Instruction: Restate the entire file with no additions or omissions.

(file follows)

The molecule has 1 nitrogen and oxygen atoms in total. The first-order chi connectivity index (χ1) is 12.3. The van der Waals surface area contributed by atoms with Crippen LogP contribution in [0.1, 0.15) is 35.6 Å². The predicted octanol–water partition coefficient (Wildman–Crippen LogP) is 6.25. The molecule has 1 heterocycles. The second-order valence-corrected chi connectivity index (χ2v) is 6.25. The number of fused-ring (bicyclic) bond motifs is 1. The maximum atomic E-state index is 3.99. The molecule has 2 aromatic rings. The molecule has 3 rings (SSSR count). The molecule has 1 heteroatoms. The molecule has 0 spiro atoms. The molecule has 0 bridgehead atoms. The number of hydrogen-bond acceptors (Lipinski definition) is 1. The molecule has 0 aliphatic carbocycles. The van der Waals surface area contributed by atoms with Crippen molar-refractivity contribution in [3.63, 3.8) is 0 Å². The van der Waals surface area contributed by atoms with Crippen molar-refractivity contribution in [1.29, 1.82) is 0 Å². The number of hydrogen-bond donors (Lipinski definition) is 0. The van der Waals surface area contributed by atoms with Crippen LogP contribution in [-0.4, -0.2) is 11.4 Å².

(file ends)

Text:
The molecule has 1 nitrogen and oxygen atoms in total. The first-order chi connectivity index (χ1) is 12.3. The van der Waals surface area contributed by atoms with Crippen LogP contribution in [0.1, 0.15) is 35.6 Å². The predicted octanol–water partition coefficient (Wildman–Crippen LogP) is 6.25. The molecule has 1 heterocycles. The second-order valence-corrected chi connectivity index (χ2v) is 6.25. The number of fused-ring (bicyclic) bond motifs is 1. The maximum atomic E-state index is 3.99. The molecule has 2 aromatic rings. The molecule has 3 rings (SSSR count). The molecule has 1 heteroatoms. The molecule has 0 spiro atoms. The molecule has 0 bridgehead atoms. The number of hydrogen-bond acceptors (Lipinski definition) is 1. The molecule has 0 aliphatic carbocycles. The van der Waals surface area contributed by atoms with Crippen molar-refractivity contribution in [3.63, 3.8) is 0 Å². The van der Waals surface area contributed by atoms with Crippen molar-refractivity contribution in [1.29, 1.82) is 0 Å². The number of hydrogen-bond donors (Lipinski definition) is 0. The van der Waals surface area contributed by atoms with Crippen LogP contribution in [-0.4, -0.2) is 11.4 Å².